Dear Hiram Friends,
As you have noticed from my recent messages, faculty, staff, and administrators across campus continue to work together to implement the many changes that are key parts in bringing to life the New Liberal Arts. Since the change can be all encompassing at times, some of my colleagues on campus have asked that I step back for a moment to “stop and smell the roses.” And so, I did.
The first proverbial roses to stop me in my tracks and prompt the powerful pause we all should experience now and again were these: conversations in literature, nature stewardship, the study of the American Presidency, and Fireside Chats in entrepreneurship. Let me describe each.
While colorful tulips have not speckled the frozen ground quite yet, “literature roses” have been abloom all winter. In February, our Lindsey-Crane Center for Writing and Literature hosted Dave Lucas, Ohio Poet Laureate. Dave read from his award-winning poetry book Weather, from his new work, and from other Ohio poets, before engaging the audience in an intimate conversation about his poetry and his position as Poet Laureate. If you are on campus today (Thursday, March 14), the Center for Literature and Medicine is hosting Angie Orlando for a reading from her book Through the Tunnel: Becoming Deafblind, which chronicles her journey of losing sight and hearing. The reading will be at 4:15 p.m. in Koritansky Hall, followed by a Q&A, book signing, and reception. And on Tuesday, March 19, the Center is hosting Christine Howey (Writer, Performer, and Executive Director of Literary Cleveland) for a screening of her film, Exact Change: a true story of boy meets girl. Inside one person. The program and Q&A will start at 7:00 p.m. in the Library’s Pritchard Room.
In terms of nature-related events, the James H. Barrow Biological Field Station has been hosting multiple programs for friends of all ages. In February, the activities ranged from a meet and greet of our resident animals and an insect-themed kids’ movie night including craft making and a viewing of A Bug’s Life, to a documentary viewing and discussion about ocean protection, to a winter nature hike to explore the unusual habits of plants and animals in the cold, to a lesson on how to build a bluebird house for the upcoming spring. This month, among other things you can again meet our resident animals, learn about the American Woodcock bird, and get trained to be a FrogWatch USA Volunteer. To hear more about March’s programming and to keep up with new opportunities in the coming months, go to this website.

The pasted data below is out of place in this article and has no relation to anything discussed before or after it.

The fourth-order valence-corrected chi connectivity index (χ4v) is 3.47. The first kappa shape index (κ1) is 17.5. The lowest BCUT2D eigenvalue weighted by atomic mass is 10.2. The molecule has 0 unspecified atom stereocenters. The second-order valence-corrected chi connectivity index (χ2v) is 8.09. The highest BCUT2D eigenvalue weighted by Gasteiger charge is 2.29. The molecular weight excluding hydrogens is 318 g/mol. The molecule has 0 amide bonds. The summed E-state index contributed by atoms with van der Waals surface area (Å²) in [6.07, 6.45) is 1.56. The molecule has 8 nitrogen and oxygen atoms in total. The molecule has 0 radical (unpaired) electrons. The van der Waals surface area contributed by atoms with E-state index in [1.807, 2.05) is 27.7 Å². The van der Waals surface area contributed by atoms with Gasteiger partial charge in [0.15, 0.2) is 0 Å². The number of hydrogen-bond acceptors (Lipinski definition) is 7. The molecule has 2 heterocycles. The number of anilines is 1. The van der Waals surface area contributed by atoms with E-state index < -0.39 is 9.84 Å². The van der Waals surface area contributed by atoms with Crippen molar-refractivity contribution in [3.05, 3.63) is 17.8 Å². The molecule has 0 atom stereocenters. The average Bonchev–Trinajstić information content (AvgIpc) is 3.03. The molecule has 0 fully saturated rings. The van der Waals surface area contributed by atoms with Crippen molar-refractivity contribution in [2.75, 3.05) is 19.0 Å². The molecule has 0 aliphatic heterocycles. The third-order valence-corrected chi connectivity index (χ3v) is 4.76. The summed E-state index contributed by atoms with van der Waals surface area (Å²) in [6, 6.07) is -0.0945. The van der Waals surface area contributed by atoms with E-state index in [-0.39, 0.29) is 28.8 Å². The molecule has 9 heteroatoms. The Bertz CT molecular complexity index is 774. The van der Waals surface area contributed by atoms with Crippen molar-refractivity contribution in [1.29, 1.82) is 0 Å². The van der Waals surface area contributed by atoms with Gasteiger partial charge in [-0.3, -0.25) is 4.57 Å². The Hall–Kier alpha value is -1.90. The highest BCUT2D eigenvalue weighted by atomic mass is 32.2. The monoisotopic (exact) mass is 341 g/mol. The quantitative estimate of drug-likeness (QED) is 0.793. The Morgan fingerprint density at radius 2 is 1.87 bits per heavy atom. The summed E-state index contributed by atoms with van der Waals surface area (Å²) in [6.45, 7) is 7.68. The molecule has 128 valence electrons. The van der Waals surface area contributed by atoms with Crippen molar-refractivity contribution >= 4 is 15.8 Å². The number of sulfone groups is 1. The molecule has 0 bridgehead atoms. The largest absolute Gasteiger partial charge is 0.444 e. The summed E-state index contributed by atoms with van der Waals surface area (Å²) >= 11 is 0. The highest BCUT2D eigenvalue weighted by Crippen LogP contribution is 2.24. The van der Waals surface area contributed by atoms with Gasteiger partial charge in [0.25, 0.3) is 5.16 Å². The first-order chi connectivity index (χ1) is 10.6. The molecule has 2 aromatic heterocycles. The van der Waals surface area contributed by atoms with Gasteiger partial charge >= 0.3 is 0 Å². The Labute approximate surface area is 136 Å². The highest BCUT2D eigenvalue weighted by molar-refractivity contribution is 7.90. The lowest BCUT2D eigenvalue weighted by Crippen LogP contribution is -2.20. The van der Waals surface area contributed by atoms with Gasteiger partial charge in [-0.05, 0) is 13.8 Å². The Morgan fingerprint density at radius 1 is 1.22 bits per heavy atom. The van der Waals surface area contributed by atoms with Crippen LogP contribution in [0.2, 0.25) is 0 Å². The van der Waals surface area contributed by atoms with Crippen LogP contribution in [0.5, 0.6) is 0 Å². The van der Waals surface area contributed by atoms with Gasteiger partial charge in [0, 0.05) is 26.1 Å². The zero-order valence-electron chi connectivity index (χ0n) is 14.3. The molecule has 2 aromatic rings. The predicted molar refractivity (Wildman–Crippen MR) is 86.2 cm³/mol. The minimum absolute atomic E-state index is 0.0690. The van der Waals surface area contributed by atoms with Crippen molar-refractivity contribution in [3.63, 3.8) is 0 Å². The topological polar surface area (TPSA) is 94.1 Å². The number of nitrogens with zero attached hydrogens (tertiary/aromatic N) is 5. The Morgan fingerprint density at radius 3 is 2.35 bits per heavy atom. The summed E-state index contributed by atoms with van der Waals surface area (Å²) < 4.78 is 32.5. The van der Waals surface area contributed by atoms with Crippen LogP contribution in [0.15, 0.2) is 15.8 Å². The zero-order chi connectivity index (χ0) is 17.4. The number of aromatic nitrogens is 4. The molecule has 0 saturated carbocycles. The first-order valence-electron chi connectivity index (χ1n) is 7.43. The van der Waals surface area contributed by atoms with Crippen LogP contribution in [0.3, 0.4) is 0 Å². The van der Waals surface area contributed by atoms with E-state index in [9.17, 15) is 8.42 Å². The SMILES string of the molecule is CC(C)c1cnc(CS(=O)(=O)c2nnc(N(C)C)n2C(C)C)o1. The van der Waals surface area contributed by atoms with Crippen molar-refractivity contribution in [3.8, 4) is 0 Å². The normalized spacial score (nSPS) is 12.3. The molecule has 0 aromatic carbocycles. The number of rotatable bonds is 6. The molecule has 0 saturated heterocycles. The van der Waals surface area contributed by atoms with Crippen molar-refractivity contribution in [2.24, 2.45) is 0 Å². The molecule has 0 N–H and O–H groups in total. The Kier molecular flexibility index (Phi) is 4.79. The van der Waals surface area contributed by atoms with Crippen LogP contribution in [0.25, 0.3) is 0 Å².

This Presidents Day, like every other I have celebrated here, reminded me of the historical significance our own Hiram has played in state and national affairs. A recently mapped Ohio Presidential Trail includes the College and its connection to James A. Garfield. As you know, alumnus James A. (to which he is warmly referred at Hiram) presided over Hiram College (then called the Western Reserve Eclectic Institute) from 1857 to 1863. He later went on to serve the country as the 20th American President. I invite you to learn more about his life and legacy for the College here. And speaking of presidential matters, Associate Professor Doug Brattebo, Director of the James A. Garfield Center for the Study of the American Presidency, was just interviewed on WAKR about such matters and their impact on government; you can listen to the full interview here.
Garfield was admired for many things, his self-initiative and creative spirit being high among them. Garfield’s work ethic and entrepreneurial spirit is alive and well at Hiram. This ethos is materialized routinely through programs like the Fireside Chats, hosted by Kay Molkentin, Director of our Center for Integrated Entrepreneurship. These Chats invite constructive and creative men and women to share their story on starting and running their own business endeavors. You can watch these talks in various ways—in person (they are held in the East Hall Forum at 7:00 p.m. on most Wednesdays), via livestream during the event, or watch a recording later. Learn about the upcoming presentations and gain access to the streams on this page.
In the midst of all that’s happening in the spotlight, many are working backstage to ensure that the show of change and progress goes on. For the second time in three years, our young professionals in Residential Education were recognized for their outstanding work in student affairs. They are the deserving recipients of the Spirit Award given out by the Northeast Ohio Housing Officers (NEOHO) organization. As a former hall director, I was proud to know that professionals beyond Hiram recognize, as I do, the quality of work these colleagues perform here in service to our students.
Whether the plantings are front and center stage or left or right stage, the fruits and flowers of our collective work are blooming in all directions. So let me end by thanking so many on campus who are working so hard. Let me also thank so many of you who support this work in philanthropic contributions like the $357,367 you jointly made on March 1st, Hiram’s fourth annual Giving Day!
Thank you for your dedication to Hiram College.
Lori E. Varlotta